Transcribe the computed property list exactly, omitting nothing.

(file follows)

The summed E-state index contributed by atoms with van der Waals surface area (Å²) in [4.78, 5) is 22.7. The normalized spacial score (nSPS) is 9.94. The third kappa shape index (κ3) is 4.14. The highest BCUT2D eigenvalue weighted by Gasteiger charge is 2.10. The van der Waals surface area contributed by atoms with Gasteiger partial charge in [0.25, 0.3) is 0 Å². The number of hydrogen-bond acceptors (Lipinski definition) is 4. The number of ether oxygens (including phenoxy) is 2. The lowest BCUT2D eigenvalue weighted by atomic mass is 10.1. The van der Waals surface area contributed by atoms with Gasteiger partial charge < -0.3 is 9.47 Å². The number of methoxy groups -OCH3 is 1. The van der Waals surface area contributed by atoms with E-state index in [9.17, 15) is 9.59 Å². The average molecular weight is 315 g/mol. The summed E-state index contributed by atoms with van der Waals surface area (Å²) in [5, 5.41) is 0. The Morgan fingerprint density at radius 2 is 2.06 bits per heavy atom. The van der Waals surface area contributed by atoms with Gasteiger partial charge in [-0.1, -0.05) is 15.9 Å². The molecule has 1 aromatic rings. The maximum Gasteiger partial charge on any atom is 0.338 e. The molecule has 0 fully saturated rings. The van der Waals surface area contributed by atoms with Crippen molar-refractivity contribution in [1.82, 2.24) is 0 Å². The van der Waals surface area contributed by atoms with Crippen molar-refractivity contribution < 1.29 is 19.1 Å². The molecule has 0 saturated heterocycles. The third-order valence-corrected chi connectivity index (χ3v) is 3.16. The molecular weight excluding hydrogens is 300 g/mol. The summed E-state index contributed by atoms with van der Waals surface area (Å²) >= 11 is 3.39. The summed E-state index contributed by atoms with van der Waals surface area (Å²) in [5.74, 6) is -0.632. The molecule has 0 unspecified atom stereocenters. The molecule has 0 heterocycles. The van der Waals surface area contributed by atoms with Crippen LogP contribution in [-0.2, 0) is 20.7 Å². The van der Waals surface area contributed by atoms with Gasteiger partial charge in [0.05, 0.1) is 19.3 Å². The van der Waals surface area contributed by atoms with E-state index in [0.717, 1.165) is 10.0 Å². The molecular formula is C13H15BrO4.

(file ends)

The summed E-state index contributed by atoms with van der Waals surface area (Å²) in [4.78, 5) is 22.7. The normalized spacial score (nSPS) is 9.94. The third kappa shape index (κ3) is 4.14. The highest BCUT2D eigenvalue weighted by Gasteiger charge is 2.10. The van der Waals surface area contributed by atoms with Gasteiger partial charge in [0.25, 0.3) is 0 Å². The number of hydrogen-bond acceptors (Lipinski definition) is 4. The number of ether oxygens (including phenoxy) is 2. The lowest BCUT2D eigenvalue weighted by atomic mass is 10.1. The van der Waals surface area contributed by atoms with Gasteiger partial charge < -0.3 is 9.47 Å². The number of methoxy groups -OCH3 is 1. The van der Waals surface area contributed by atoms with E-state index in [9.17, 15) is 9.59 Å². The average molecular weight is 315 g/mol. The summed E-state index contributed by atoms with van der Waals surface area (Å²) in [5, 5.41) is 0. The Morgan fingerprint density at radius 2 is 2.06 bits per heavy atom. The van der Waals surface area contributed by atoms with Gasteiger partial charge in [-0.1, -0.05) is 15.9 Å². The molecule has 1 aromatic rings. The maximum Gasteiger partial charge on any atom is 0.338 e. The molecule has 0 fully saturated rings. The van der Waals surface area contributed by atoms with Crippen molar-refractivity contribution in [1.82, 2.24) is 0 Å². The van der Waals surface area contributed by atoms with Crippen molar-refractivity contribution < 1.29 is 19.1 Å². The molecule has 0 saturated heterocycles. The third-order valence-corrected chi connectivity index (χ3v) is 3.16. The molecular weight excluding hydrogens is 300 g/mol. The summed E-state index contributed by atoms with van der Waals surface area (Å²) >= 11 is 3.39. The summed E-state index contributed by atoms with van der Waals surface area (Å²) in [5.74, 6) is -0.632. The molecule has 0 unspecified atom stereocenters. The molecule has 0 heterocycles. The van der Waals surface area contributed by atoms with Crippen LogP contribution in [-0.2, 0) is 20.7 Å². The van der Waals surface area contributed by atoms with Gasteiger partial charge in [0.05, 0.1) is 19.3 Å². The van der Waals surface area contributed by atoms with E-state index in [0.717, 1.165) is 10.0 Å². The molecular formula is C13H15BrO4.